25 Years of Indian Infrastructure: Remarks by Nitin Jairam Gadkari on the release of the commemorative issue

Nitin Jairam Gadkari, Union Minister, Ministry of Road Transport and Highways, formally released Indian Infrastructure’s 25th Anniver­sary Issue last month. The high-profile event was attended by leading representatives of the infrastructure sector. On the occasion, the minister commended Indian Infrastructure for its contribution to the sector and spoke about the strides taken by the industry over the past 25 years. Excerpts from the minister’s address on the occasion…

My special best wishes to Indian Infra­structure magazine for its successful journey of 25 years and for its valuable contribution to the development of Indi­an infrastructure. I strongly believe that infrastructure development is crucial to a country’s economic growth and progress. A robust and well-connected road and transport network, accessible power and water infrastructure, and an advanced communication network are all fundamental to industrial growth, and crucial for ushering in capital investment. Both industrial growth and capital investment play a key role in employment generation, which, in turn, will he­lp in eradicating poverty.

The vision of achieving a $5 trillion economy and making India Aatmanirbhar has infrastructure development at its bedrock. India’s national highway network is the second longest in the world. Before the end of 2024, the aim is to make India’s road infrastructure equivalent to that of the US. Considering the pace at whi­ch the road sector is progressing, I believe this goal is attainable.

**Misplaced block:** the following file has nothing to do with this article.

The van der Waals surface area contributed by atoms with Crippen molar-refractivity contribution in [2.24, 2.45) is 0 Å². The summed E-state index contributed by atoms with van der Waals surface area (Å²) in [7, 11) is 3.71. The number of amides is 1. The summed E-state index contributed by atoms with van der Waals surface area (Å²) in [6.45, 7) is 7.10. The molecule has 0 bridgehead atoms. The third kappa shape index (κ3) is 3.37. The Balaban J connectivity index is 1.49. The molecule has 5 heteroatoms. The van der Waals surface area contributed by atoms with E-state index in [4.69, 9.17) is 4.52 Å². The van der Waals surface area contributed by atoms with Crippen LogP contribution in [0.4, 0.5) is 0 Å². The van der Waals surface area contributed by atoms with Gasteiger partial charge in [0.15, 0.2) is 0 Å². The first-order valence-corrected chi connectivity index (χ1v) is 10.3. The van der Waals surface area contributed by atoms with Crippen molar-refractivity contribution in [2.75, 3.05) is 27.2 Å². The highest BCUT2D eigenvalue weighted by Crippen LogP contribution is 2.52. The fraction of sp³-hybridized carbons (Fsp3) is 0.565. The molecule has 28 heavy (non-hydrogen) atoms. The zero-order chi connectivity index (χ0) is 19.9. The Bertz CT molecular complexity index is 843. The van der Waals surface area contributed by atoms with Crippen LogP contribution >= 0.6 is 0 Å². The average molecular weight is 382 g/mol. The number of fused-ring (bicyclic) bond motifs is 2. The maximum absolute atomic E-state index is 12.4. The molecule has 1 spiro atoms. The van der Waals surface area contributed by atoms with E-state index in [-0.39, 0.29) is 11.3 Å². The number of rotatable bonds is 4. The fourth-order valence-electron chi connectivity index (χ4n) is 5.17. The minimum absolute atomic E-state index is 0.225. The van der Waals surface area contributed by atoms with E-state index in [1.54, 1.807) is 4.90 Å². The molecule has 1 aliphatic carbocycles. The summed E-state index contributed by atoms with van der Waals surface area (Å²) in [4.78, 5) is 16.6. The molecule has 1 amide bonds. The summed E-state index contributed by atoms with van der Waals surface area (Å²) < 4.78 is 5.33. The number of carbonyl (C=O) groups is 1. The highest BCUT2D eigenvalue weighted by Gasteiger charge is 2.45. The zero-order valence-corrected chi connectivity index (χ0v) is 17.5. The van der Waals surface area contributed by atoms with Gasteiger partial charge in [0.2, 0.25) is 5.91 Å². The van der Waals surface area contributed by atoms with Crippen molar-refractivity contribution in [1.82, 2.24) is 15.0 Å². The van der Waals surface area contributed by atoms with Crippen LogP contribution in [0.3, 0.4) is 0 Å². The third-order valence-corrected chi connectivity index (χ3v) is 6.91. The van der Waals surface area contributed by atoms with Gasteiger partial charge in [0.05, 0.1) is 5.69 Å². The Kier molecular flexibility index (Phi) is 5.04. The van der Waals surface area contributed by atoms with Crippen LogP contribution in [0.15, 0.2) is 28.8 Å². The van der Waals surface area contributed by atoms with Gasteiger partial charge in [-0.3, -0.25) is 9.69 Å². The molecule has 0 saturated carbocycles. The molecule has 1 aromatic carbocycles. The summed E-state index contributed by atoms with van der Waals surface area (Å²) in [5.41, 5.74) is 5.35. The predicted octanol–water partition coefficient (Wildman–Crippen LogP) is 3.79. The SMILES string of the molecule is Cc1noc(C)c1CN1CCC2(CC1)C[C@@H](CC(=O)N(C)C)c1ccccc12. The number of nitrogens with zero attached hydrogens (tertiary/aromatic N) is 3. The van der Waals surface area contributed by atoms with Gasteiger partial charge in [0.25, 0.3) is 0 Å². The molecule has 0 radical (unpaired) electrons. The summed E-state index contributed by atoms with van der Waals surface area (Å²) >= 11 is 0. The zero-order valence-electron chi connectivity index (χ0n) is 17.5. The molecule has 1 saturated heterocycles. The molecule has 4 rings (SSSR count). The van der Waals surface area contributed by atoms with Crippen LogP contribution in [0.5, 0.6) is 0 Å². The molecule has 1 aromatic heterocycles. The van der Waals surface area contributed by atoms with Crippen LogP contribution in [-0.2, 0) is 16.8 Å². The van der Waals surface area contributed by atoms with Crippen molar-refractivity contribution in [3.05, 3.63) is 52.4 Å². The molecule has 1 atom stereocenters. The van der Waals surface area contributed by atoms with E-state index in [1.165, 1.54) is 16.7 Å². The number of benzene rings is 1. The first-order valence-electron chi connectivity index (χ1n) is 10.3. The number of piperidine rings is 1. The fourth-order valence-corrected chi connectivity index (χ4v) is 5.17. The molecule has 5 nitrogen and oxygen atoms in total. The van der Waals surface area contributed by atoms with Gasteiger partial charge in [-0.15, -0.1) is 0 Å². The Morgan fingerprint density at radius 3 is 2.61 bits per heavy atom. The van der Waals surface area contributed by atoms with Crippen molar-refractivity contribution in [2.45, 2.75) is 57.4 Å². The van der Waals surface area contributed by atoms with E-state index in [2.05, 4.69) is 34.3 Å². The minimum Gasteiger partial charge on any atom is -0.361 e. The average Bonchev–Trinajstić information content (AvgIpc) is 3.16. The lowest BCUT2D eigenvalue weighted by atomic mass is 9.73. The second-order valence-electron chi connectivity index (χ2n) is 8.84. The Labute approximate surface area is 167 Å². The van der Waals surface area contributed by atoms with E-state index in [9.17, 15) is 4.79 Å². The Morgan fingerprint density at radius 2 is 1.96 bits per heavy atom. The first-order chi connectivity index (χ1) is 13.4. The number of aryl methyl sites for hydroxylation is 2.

The length of roads with four lanes stands at 44,654 km at present, a 143 per cent increase from 18,371 km in 2014; the length of two-lane roads with paved shoulders is 88,941 km, an 85 per cent rise from 45,399 km in 2014; and the length of high-speed corridors is approximately 3,106 km, a 779 per cent in­crease from 353 km in 2014. The highest ever national highway construction rate has re­a­ched 37 km per day in 2020-21, a 219 per cent rise from 11.6 km per day in 2014. In 2014, the annual average project awards stood at 3,952 km, which has now increased to arou­nd 11,287 km, a 185 per cent rise.

FASTag penetration stands at 98 per cent, with more than 72.6 million FASTag issuances. The average daily toll collection is over Rs 1.45 billion, and the total toll collection over the past five years has reached Rs 1.62 trillion. The mi­nistry is now focusing on moving to a satellite-based toll system with the aim of gradually phasing out toll plazas.

The government’s flagship programme, Bha­rat­mala Pariyojana, is aimed at developing a highway network of 65,000 km. Phase I, in­vol­ving the development of about 35,000 km of national highway network with a capital ex­pen­diture of Rs 10.64 trillion, is already underway. As of 2023, around 27,000 km of road length has been awarded and 14,500 km has been constructed. Further, 27 greenfield expressways are under construction at a cost of Rs 4.5 trillion.

In recent years, the road tunnel infrastructure has also witnessed significant expansion. A total of 154 tunnels, spanning 425 km and costing Rs 2.5 trillion, are at various stages of development on national highways. Of these, 30 tunnels spanning 45 km are operational, 59 tunnels spanning 122 km are under implementation, and 65 tunnels spanning 258 km are at the DPR stage. Between Srinagar and Jammu alone, 18 tunnels are being developed, with 14 already completed. By the end of December, the remaining four are set to be completed.